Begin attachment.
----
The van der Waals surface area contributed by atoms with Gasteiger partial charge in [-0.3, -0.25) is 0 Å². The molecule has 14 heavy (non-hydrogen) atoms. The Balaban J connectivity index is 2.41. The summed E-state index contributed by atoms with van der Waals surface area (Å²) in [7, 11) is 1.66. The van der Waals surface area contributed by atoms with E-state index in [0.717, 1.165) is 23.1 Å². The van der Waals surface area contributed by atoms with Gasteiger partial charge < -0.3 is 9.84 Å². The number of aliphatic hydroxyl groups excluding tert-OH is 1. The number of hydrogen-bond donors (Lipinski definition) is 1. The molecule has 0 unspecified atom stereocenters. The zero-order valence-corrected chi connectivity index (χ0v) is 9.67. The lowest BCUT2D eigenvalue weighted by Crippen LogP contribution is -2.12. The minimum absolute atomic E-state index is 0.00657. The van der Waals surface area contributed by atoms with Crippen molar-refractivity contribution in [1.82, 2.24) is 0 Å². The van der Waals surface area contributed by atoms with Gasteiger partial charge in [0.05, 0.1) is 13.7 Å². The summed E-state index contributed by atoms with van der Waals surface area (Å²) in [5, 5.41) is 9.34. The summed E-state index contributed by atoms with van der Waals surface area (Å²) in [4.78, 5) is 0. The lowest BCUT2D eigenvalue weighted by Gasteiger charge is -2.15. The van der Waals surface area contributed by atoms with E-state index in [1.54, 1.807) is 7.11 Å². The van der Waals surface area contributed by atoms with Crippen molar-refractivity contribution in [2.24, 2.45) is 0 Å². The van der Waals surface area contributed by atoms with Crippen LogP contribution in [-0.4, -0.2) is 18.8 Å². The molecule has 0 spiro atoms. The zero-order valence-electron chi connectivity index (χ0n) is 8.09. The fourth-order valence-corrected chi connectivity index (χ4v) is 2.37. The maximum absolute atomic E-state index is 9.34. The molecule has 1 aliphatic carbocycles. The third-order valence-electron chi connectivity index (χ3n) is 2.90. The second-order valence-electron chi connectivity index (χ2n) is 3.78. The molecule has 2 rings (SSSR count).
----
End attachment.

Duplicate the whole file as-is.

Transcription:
The van der Waals surface area contributed by atoms with Gasteiger partial charge in [-0.3, -0.25) is 0 Å². The molecule has 14 heavy (non-hydrogen) atoms. The Balaban J connectivity index is 2.41. The summed E-state index contributed by atoms with van der Waals surface area (Å²) in [7, 11) is 1.66. The van der Waals surface area contributed by atoms with E-state index in [0.717, 1.165) is 23.1 Å². The van der Waals surface area contributed by atoms with Gasteiger partial charge < -0.3 is 9.84 Å². The number of aliphatic hydroxyl groups excluding tert-OH is 1. The number of hydrogen-bond donors (Lipinski definition) is 1. The molecule has 0 unspecified atom stereocenters. The zero-order valence-corrected chi connectivity index (χ0v) is 9.67. The lowest BCUT2D eigenvalue weighted by Crippen LogP contribution is -2.12. The minimum absolute atomic E-state index is 0.00657. The van der Waals surface area contributed by atoms with Crippen molar-refractivity contribution in [1.82, 2.24) is 0 Å². The van der Waals surface area contributed by atoms with Gasteiger partial charge in [0.05, 0.1) is 13.7 Å². The summed E-state index contributed by atoms with van der Waals surface area (Å²) in [5, 5.41) is 9.34. The summed E-state index contributed by atoms with van der Waals surface area (Å²) in [4.78, 5) is 0. The lowest BCUT2D eigenvalue weighted by Gasteiger charge is -2.15. The van der Waals surface area contributed by atoms with E-state index in [1.54, 1.807) is 7.11 Å². The van der Waals surface area contributed by atoms with Crippen molar-refractivity contribution in [2.24, 2.45) is 0 Å². The van der Waals surface area contributed by atoms with Crippen LogP contribution in [-0.4, -0.2) is 18.8 Å². The molecule has 0 spiro atoms. The zero-order valence-electron chi connectivity index (χ0n) is 8.09. The fourth-order valence-corrected chi connectivity index (χ4v) is 2.37. The maximum absolute atomic E-state index is 9.34. The molecule has 1 aliphatic carbocycles. The third-order valence-electron chi connectivity index (χ3n) is 2.90. The second-order valence-electron chi connectivity index (χ2n) is 3.78. The molecule has 2 rings (SSSR count).